Senzo Meyiwa trial: Police didn’t take swabs of kitchen door as he felt a lot of people had touched the door

Warrant Officer Thabo Mosia was the first crime scene investigator at the Senzo Meyiwa murder scene in Vosloorus. File Picture: Thobile Mathonsi/African News Agency (ANA)

Warrant Officer Thabo Mosia was the first crime scene investigator at the Senzo Meyiwa murder scene in Vosloorus. File Picture: Thobile Mathonsi/African News Agency (ANA)

Published Aug 17, 2023


Warrant Officer Thabo Mosia said he didn’t think it was necessary to take swabs of the kitchen door in the house where Senzo Meyiwa was murdered because a lot of people had come in contact with the door.

Mosia was the first crime scene investigator to arrive at the scene.

He was under cross-examination at the Gauteng High Court in Pretoria on Thursday.

Advocate Zithulele Nxumalo, who represents one of the five men accused of brutally killing Meyiwa, asked Mosia whether he had taken swabs of all doors inside the house.

"I didn’t take swabs of all door handles; I left the kitchen door and the sitting room," he said.

Nxumalo: "Do you have a sketch plan in front of you? Do you see the bedroom door opposite the bathroom door?" asked Nxumalo.

Using the scatch as a reference, Nxumalo asked Mosia whether he took swabs of the bedroom door, which was opposite the bathroom door.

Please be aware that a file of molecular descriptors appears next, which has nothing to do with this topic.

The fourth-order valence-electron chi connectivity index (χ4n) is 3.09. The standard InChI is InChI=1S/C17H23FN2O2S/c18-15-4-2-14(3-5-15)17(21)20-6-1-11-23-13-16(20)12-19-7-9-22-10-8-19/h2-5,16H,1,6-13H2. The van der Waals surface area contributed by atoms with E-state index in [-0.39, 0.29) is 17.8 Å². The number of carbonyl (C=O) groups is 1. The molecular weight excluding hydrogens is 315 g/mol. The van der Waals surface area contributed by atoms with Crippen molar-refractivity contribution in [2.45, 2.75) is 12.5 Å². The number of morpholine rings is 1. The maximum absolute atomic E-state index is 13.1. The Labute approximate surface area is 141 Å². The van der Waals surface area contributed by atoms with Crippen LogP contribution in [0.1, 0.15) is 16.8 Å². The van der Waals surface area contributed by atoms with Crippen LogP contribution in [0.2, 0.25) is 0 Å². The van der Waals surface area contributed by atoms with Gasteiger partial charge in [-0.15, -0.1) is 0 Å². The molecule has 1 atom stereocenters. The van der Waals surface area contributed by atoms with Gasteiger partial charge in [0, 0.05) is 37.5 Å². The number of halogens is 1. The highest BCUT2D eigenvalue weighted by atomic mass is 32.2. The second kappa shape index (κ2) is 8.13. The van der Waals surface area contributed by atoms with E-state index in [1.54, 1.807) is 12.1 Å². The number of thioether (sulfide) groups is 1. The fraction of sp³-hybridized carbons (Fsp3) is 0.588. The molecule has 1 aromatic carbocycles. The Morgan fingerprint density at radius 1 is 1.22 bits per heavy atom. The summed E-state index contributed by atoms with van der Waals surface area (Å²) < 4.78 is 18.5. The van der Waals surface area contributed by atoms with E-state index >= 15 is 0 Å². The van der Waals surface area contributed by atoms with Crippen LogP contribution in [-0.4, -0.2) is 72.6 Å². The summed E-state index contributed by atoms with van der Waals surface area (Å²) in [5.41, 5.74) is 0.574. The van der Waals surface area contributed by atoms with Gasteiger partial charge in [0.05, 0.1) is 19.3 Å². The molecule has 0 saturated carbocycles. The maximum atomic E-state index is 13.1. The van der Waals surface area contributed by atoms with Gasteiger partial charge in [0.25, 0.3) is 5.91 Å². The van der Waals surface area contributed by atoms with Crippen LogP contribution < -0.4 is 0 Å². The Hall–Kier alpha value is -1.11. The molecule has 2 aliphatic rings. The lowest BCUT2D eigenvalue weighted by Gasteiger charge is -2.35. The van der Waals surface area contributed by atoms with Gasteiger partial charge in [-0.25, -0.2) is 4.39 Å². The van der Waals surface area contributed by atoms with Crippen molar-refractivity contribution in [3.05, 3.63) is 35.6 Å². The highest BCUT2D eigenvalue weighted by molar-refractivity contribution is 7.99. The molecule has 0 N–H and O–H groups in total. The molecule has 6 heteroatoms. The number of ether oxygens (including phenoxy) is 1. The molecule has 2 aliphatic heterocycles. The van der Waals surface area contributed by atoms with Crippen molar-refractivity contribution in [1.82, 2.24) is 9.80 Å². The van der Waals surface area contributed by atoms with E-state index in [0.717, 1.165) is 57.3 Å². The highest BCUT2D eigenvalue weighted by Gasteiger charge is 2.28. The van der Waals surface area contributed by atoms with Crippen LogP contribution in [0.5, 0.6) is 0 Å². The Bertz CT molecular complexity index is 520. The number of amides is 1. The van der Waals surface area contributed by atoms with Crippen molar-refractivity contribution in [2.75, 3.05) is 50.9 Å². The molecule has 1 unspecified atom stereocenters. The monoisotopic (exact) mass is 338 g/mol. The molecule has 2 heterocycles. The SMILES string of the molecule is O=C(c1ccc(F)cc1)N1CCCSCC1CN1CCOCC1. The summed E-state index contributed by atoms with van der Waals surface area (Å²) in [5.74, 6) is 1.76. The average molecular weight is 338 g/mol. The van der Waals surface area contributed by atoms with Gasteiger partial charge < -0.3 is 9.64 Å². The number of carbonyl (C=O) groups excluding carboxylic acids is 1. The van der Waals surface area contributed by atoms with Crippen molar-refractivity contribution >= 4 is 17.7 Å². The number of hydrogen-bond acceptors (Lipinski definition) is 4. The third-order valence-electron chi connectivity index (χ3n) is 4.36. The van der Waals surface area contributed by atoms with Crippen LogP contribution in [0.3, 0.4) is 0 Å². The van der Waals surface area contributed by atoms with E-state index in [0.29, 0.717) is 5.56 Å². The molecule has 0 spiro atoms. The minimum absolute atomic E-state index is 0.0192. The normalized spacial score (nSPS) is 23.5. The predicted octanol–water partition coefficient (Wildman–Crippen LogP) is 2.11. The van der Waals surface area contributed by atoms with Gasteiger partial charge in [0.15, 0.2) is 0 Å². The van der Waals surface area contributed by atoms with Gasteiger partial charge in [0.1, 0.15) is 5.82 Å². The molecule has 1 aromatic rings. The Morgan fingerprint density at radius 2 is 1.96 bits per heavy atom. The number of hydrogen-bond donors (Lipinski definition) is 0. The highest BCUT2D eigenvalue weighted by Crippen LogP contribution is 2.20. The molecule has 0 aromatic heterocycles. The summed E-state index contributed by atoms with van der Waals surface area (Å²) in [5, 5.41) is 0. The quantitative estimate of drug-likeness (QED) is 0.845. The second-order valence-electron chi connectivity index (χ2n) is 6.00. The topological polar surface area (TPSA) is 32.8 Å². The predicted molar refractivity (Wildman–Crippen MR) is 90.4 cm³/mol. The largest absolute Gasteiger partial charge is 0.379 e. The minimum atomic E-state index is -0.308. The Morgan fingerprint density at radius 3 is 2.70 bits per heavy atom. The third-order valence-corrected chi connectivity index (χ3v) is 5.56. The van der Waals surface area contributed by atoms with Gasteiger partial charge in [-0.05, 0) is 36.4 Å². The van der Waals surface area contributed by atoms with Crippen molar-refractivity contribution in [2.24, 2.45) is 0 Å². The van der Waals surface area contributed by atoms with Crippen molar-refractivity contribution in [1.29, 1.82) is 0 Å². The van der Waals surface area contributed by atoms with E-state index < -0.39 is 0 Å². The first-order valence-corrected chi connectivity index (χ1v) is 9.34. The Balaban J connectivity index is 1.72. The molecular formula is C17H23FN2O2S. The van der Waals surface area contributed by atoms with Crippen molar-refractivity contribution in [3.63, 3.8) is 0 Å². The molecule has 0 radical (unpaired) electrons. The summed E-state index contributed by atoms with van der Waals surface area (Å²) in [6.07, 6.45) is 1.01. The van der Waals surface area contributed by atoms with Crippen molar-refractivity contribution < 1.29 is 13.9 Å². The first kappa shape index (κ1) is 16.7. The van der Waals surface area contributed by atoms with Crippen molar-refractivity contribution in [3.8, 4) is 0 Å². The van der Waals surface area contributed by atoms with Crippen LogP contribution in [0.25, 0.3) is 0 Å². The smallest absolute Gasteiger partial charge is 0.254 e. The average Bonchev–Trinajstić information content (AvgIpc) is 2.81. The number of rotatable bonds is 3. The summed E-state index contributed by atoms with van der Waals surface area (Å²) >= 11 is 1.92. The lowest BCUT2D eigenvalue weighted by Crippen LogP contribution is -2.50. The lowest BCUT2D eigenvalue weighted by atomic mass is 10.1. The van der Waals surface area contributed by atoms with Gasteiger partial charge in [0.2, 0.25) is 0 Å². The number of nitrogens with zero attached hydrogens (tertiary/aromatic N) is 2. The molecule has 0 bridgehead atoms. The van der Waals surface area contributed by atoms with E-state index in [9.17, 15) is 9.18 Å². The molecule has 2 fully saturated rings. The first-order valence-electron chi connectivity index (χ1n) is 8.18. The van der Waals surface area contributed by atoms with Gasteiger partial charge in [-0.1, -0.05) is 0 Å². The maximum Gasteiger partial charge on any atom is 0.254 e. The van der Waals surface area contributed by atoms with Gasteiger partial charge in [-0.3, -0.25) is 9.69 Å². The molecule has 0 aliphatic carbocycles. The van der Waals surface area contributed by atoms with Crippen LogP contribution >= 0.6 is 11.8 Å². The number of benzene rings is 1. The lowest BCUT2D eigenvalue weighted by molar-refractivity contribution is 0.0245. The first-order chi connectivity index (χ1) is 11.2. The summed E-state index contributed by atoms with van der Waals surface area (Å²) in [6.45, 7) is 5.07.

No, I didn’t take swabs," replied Mosia.

"Why not?" asked Nxumalo.

"I didn’t care enough to swab the kitchen door because there were a lot of people coming in and out of that door. By the time I received the report, it had been a long time since the incident transpired, which made me believe that the occupants of the house had been using that door frequently," he said.

Nxumalo told Mosia that he was confusing him because he was asking about the bedroom door and not the kitchen door.

"I’m explaining in sequence; I will get to the bedroom and explain why we didn’t swab,’’ he said.

Mosia explained that he swabbed doors according to information he was given.

"According to information that emanated from the incident, Kelly Khumalo ran into bedroom one, and the suspect ran after her and tried to open the door. So that’s where we focused and tried to extract DNA and finger prints,’’ he said.

As Nxumalo kept on pressing Mosia about the swabs on the doors, Mosia said he was getting confused.

"Are you tired, Warrant Officer? It's been a long day; maybe that’s why you are getting confused. There’s no problem in admitting that you are tired,’’ said Nxumalo.

"I don’t know what to say, but what I know is that I’m getting confused," replied Nxumalo.

Judge Ratha Mokgoatlheng asked Mosia what was confusing him.

"I’m getting confused with the sequence of the swabs. Bedroom two and the toilet door confuse me,’’ he said.

Earlier, Mosai testified that he did not perform a gun residue test on any of the people who were in the house — Kelly Khumalo and her younger sister, Zandile, their mother Ntombi Khumalo (MaKhumalo), Longwe Twala, Meyiwa's friends, Mthokozisi Thwala and Tumelo Madlala, Kelly's then four-year-old son, Christian, and Thingo, her daughter with Meyiwa.

The five accused in the Meyiwa murder trial are Muzikawukhulelwa Sibiya, Bongani Sandiso Ntanzi, Mthobisi Prince Ncube, Mthokoziseni Ziphozonke Maphisa, and Fisokuhle Nkani Ntuli.

They are facing charges of murder, attempted murder, robbery with aggravating circumstances, unlawful possession of a firearm and ammunition.

The trial continues on Friday with Mosia still under cross-examination.